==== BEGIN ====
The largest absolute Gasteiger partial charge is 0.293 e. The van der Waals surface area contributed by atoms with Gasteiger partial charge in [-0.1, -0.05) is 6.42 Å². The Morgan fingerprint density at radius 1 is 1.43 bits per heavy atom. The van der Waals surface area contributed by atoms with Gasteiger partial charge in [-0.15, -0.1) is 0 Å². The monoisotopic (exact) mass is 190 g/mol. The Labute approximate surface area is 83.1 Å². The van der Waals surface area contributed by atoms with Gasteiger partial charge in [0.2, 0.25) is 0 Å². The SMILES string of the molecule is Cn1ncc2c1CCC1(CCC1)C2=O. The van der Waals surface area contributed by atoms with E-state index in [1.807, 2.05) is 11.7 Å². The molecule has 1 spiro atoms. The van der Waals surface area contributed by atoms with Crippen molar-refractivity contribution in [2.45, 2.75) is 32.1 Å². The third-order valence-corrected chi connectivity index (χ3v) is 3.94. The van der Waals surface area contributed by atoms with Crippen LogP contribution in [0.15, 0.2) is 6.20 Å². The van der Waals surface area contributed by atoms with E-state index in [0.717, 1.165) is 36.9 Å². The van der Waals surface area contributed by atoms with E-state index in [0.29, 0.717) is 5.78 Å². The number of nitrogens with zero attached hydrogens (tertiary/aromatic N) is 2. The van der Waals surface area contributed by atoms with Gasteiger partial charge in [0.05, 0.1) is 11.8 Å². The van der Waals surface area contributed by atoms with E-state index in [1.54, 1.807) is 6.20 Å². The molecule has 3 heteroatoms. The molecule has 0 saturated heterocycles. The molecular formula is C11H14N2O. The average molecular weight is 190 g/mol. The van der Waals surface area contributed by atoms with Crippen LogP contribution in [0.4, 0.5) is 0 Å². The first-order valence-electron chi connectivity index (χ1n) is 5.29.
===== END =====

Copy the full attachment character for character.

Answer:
The largest absolute Gasteiger partial charge is 0.293 e. The van der Waals surface area contributed by atoms with Gasteiger partial charge in [-0.1, -0.05) is 6.42 Å². The Morgan fingerprint density at radius 1 is 1.43 bits per heavy atom. The van der Waals surface area contributed by atoms with Gasteiger partial charge in [-0.15, -0.1) is 0 Å². The monoisotopic (exact) mass is 190 g/mol. The Labute approximate surface area is 83.1 Å². The van der Waals surface area contributed by atoms with Gasteiger partial charge in [0.2, 0.25) is 0 Å². The SMILES string of the molecule is Cn1ncc2c1CCC1(CCC1)C2=O. The van der Waals surface area contributed by atoms with E-state index in [1.807, 2.05) is 11.7 Å². The molecule has 1 spiro atoms. The van der Waals surface area contributed by atoms with Crippen molar-refractivity contribution in [2.45, 2.75) is 32.1 Å². The third-order valence-corrected chi connectivity index (χ3v) is 3.94. The van der Waals surface area contributed by atoms with Crippen LogP contribution in [0.15, 0.2) is 6.20 Å². The van der Waals surface area contributed by atoms with E-state index in [0.717, 1.165) is 36.9 Å². The van der Waals surface area contributed by atoms with E-state index in [0.29, 0.717) is 5.78 Å². The number of nitrogens with zero attached hydrogens (tertiary/aromatic N) is 2. The van der Waals surface area contributed by atoms with Gasteiger partial charge in [0.05, 0.1) is 11.8 Å². The van der Waals surface area contributed by atoms with E-state index in [1.54, 1.807) is 6.20 Å². The molecule has 3 heteroatoms. The molecule has 0 saturated heterocycles. The molecular formula is C11H14N2O. The average molecular weight is 190 g/mol. The van der Waals surface area contributed by atoms with Crippen LogP contribution in [0.4, 0.5) is 0 Å². The first-order valence-electron chi connectivity index (χ1n) is 5.29.